How Hobbies Can Improve Practice Success
Everyone should have a hobby. They’re good for your mind, your body and your business!
You know what they say about all work and no play. To stave off boredom and improve mental and physical health, people need something other than work to occupy their time. Research shows that engaging in a hobby improves general health and decreases the risk for depression and dementia.
But did you know that having a hobby can also benefit your veterinary practice?
Allowing yourself to break from your busy week in order to focus on something other than work builds character and teaches you a host of skills.
It teaches you how to network.
Not only does a hobby give you something to talk about with clients and colleagues, but many hobbies require you to get out and interact with new people. These people may not work in veterinary medicine, but you might be surprised by the ways they can benefit your business.
Whether you attend kickboxing classes, take fishing lessons or play tennis with a local group, you’ll likely encounter other small business owners, financial planners or life coaches who can offer insight and advice about their areas of expertise. And, who knows, they may end up as your clients.
It teaches you patience.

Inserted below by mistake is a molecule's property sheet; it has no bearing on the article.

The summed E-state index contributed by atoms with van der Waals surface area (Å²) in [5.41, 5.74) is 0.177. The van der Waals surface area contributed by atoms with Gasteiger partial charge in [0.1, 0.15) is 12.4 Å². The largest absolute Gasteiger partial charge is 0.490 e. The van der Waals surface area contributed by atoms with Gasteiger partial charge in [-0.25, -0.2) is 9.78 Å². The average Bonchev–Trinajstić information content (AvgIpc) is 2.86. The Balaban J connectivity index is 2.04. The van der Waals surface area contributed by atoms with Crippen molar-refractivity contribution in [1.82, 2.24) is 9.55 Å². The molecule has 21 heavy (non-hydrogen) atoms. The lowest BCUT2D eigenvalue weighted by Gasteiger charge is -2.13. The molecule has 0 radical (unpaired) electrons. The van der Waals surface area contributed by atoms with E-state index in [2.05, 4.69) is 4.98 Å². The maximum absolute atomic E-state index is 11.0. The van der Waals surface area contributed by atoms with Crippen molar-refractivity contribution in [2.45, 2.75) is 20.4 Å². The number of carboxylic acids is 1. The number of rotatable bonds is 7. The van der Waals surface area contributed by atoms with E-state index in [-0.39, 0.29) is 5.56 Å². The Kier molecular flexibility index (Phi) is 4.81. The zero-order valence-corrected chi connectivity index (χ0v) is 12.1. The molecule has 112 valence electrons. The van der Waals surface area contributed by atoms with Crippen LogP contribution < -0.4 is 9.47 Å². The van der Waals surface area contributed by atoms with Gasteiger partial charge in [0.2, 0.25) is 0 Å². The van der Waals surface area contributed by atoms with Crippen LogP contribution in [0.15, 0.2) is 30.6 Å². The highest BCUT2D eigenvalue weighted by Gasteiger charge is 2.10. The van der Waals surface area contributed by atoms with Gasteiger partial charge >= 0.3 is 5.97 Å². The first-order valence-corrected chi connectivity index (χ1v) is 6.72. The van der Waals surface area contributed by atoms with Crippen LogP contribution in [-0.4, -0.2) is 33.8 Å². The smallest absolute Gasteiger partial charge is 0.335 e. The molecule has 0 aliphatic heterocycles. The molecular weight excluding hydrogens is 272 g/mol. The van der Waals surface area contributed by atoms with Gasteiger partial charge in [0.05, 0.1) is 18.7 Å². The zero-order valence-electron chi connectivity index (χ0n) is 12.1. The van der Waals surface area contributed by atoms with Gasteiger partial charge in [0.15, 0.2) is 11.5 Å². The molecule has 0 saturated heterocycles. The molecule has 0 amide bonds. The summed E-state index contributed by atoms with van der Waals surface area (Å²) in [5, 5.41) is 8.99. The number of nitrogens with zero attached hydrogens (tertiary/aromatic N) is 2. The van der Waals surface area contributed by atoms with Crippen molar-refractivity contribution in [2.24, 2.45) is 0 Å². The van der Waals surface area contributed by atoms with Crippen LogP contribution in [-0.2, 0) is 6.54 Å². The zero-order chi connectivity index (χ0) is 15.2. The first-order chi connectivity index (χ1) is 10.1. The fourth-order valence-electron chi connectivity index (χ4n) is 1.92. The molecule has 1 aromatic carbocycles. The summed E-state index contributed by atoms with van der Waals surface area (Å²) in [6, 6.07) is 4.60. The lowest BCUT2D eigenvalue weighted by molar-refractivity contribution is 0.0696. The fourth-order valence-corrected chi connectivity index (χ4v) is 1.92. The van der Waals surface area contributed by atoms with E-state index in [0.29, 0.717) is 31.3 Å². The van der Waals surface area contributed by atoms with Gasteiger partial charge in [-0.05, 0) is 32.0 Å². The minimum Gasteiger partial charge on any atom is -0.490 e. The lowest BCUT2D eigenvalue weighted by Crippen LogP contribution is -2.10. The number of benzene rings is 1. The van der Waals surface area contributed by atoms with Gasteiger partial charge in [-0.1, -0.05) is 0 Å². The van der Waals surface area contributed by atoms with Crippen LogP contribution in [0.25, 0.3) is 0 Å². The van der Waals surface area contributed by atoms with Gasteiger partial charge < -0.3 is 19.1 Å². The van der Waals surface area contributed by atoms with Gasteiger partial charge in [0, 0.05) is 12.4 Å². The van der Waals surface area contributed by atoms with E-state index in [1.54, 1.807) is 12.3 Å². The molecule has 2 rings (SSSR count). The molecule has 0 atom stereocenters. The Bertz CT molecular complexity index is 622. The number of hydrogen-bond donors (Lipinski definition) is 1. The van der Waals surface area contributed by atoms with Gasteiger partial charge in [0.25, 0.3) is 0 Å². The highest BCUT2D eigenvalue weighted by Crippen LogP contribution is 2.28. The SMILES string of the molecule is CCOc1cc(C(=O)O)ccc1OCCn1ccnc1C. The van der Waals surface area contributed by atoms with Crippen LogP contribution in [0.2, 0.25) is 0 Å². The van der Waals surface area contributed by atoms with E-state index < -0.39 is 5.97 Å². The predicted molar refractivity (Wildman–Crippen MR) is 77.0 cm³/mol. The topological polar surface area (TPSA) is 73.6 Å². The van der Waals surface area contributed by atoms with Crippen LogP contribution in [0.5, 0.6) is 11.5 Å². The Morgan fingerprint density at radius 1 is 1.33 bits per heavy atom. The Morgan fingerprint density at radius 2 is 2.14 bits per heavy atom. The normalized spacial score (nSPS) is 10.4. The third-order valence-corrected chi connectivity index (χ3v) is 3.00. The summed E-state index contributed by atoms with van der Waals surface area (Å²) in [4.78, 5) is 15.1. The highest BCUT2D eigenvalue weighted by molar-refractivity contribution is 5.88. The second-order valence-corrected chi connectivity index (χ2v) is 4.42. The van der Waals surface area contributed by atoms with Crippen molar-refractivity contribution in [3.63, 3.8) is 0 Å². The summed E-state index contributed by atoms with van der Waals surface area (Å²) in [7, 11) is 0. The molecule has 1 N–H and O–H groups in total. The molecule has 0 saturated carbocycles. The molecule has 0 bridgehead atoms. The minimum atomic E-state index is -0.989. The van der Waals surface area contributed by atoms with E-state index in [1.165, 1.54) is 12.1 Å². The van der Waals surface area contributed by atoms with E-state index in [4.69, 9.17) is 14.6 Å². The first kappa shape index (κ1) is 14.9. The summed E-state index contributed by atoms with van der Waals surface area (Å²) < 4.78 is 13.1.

The hustle and bustle of daily practice make it difficult to slow down and take a breath. Learning something completely new and out of your wheelhouse is the perfect way to acquire patience. Once you start struggling with understanding and developing your hobby, you’ll gain a better sense of the importance of patience.
It teaches you to stay mentally alert.
Having a hobby refreshes your mind after a long day of seeing patients. Instead of going home to veg out in front of your TV, make the effort to decompress with something that stimulates you. You’re taking your mind off work but applying brain power to your hobby — and keeping yourself more mentally alert in the process.
As added bonuses, you will start to feel more awake throughout your day, look forward to challenging yourself and feel more confident about pushing yourself out of your comfort zone.
It teaches you to prioritize.
Time management in an overbooked and understaffed practice can be difficult — and is a reality for many veterinarians. Having a hobby will teach you how to make time for bettering yourself and, in turn, your practice.
Say you need to meet with your tennis group at 7:30 p.m. You’ll need to leave your practice at 7 p.m. to make it on time, which means you need to set limits for yourself and the rest of your team. Hobbies force you to push yourself to set goals, create to-do lists, trim schedules and make it all work by prioritizing every day.
It teaches you perseverance.
Never giving up is something that many veterinarians have struggled with over the years. With psychological distress and suicide rates increasing among veterinary professionals, it couldn’t be more important to learn about endurance.
Taking on a hobby that you really need to work at — one in which you may fail occasionally but with which you can achieve success in the end — will teach you how to do the same when faced with another euthanasia or 10-hour work day.